Don’t forget to check out Elite Qubo Digital Smart B+ Review Part 1: The Build

Aaron Johnson

Aaron Johnson

Aaron served in the military for 20 years. Multiple tours in Iraq and Afghanistan. He retired from the military after 20 years of service to take care of our three small children in 2013 as a Stay At Home Dad.

athletictechreview has 60 posts and counting.See all posts by athletictechreview

13 thoughts on “Elite Qubo Smart Digital B+ Calibration

  • January 29, 2017 at 5:42 am


    The strange thing is though, that when using version of the Real_Trainer_Calibration software and the latest version of My E-Training App the standard P values are 171, 186, and 155. So my question is now what P values are the correct ones to use?

    • January 29, 2017 at 7:04 am

      Hello Jordy! Yes, I need to update the article soon. I have gone back into the software and the numbers 171, 186, and 155 are also the same ones on my trainer. However, I have no idea why the program was giving those numbers when I was first messing with the calibration. This could be a problem with their software. I am thinking the program was still displaying a value from the Turbo Muin even though I was connected to the Qubo Digital Smart B+.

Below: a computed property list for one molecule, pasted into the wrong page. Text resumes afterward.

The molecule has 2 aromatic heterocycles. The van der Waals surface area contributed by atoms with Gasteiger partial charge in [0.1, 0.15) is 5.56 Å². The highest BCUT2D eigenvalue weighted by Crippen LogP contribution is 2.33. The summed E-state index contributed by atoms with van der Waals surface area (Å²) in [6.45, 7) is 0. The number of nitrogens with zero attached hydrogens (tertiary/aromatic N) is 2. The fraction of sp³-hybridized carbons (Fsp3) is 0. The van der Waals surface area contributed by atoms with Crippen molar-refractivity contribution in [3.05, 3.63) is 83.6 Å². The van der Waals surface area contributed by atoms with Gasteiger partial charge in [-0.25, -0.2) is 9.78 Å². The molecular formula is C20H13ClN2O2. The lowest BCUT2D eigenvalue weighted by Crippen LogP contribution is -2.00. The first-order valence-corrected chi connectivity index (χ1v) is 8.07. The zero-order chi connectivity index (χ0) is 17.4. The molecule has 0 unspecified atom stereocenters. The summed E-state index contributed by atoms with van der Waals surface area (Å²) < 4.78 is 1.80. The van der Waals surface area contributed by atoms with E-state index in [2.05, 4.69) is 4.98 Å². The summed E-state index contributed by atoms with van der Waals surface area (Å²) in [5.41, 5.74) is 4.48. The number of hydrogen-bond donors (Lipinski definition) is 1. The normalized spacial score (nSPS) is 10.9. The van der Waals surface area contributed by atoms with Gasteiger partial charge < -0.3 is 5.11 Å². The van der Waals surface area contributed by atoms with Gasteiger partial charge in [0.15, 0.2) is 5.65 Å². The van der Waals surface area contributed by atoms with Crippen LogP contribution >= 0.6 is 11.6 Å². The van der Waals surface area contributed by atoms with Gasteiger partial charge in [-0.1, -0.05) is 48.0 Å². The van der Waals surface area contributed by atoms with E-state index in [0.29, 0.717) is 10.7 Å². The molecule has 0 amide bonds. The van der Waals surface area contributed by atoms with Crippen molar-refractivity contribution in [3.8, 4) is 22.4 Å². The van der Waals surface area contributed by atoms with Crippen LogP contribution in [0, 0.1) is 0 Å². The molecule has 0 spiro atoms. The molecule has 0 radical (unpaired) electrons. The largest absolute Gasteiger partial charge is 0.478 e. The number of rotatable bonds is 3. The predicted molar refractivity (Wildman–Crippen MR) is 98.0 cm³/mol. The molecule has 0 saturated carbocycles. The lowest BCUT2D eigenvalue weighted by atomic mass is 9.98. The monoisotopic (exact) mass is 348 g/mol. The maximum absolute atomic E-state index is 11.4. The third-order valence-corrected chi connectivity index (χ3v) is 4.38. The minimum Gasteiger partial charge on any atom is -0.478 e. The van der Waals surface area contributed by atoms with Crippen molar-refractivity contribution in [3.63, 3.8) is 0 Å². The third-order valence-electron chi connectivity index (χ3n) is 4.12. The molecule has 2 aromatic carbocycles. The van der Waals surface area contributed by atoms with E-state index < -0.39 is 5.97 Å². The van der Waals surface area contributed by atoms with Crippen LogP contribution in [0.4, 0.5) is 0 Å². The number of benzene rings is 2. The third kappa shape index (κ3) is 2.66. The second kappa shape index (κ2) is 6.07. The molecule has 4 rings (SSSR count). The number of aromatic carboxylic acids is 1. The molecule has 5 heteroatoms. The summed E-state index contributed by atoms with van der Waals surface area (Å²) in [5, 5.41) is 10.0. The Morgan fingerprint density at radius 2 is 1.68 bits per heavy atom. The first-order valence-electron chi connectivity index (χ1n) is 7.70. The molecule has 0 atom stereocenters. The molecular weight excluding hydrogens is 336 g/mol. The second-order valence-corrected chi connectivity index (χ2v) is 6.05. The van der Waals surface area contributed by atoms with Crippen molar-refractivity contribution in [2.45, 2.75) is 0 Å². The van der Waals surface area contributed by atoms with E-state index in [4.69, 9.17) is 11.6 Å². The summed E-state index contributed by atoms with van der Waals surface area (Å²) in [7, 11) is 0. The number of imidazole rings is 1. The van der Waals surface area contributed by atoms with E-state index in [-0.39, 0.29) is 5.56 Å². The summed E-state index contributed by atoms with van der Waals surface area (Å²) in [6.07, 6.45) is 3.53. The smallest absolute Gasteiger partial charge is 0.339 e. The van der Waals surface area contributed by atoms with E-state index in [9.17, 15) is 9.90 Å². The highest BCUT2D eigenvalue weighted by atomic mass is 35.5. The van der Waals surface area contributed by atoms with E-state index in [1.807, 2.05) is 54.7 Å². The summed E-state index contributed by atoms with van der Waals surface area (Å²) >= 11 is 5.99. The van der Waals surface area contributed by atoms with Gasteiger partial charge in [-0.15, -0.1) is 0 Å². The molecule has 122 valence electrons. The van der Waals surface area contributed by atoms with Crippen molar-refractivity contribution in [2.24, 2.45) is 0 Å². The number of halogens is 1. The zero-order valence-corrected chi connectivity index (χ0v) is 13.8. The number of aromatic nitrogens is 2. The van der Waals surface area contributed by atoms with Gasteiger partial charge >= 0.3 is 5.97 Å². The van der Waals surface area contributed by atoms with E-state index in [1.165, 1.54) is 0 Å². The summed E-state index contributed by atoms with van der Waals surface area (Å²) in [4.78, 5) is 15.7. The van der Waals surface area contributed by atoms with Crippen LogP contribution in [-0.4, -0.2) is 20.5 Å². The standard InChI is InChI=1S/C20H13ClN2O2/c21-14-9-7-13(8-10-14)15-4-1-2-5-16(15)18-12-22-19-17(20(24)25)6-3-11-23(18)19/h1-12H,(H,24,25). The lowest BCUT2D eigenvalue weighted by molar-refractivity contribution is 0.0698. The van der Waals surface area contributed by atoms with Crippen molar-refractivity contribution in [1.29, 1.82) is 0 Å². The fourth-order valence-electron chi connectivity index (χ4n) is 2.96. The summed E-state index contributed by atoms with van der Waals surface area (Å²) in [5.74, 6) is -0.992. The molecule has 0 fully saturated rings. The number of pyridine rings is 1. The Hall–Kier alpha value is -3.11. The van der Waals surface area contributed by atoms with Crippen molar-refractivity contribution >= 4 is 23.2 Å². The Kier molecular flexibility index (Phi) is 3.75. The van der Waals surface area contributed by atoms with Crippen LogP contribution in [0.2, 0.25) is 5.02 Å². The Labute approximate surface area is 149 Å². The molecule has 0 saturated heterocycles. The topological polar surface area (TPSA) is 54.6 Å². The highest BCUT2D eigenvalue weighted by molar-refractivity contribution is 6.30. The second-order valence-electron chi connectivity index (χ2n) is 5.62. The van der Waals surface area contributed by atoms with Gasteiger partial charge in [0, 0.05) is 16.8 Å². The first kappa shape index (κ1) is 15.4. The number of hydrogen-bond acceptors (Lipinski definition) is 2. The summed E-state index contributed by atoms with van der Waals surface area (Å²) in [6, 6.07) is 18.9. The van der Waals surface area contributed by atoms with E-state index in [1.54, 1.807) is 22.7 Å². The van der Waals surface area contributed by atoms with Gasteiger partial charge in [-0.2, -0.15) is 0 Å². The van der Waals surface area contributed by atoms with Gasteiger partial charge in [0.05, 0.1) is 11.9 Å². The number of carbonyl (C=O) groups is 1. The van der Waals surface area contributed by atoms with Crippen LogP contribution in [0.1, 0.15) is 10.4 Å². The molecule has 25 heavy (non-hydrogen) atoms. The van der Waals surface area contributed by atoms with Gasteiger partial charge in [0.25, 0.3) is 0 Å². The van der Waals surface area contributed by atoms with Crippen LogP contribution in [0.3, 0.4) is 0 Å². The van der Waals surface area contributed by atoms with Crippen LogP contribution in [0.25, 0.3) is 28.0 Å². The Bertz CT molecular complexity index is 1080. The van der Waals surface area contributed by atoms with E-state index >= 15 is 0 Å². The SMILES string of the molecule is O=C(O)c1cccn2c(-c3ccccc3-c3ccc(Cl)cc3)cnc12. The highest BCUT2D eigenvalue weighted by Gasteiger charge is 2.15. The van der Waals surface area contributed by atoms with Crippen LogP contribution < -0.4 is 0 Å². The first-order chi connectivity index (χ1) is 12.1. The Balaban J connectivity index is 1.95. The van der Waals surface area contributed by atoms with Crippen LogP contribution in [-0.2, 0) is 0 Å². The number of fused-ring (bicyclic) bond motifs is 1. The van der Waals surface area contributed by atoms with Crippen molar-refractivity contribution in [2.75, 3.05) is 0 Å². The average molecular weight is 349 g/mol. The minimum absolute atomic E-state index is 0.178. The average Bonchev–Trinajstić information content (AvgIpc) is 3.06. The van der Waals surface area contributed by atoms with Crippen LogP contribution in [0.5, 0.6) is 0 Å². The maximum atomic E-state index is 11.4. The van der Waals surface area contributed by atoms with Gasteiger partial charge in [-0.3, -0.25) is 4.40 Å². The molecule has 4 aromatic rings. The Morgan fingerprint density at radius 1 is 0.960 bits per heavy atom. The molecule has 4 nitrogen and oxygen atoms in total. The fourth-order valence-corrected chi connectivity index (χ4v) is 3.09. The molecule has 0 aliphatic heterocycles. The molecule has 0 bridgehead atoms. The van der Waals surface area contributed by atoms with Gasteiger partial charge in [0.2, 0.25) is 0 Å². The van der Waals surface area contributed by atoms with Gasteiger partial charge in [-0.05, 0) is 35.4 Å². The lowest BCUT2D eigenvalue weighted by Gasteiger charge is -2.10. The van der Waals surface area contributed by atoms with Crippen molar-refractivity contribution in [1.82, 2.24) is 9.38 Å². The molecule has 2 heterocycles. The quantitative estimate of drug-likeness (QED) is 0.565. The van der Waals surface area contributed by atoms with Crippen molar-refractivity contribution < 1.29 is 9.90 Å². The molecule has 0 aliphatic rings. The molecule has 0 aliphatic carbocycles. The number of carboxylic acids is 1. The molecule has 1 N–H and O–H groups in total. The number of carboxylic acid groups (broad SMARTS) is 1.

• February 2, 2017 at 3:38 pm

        Hi Aaron,
        Thkx for the response! I have used the standard P values 171,186 and 155 and it looks like they are giving me more actual power readings in Zwift. I weight 65kg and my length is 1.82 cm. Can you confirm that these P values are closer to reality then the other ones?

        • February 3, 2017 at 12:03 pm

          Hello Jordy, that depends really. The numbers I displayed about are for a heavy rider about 80kg. I think the numbers that were set for the Qubo may be for a 60 to 65kg rider. Do you mean your power readings are too high?

          • February 4, 2017 at 9:13 am

            Hi Aaron,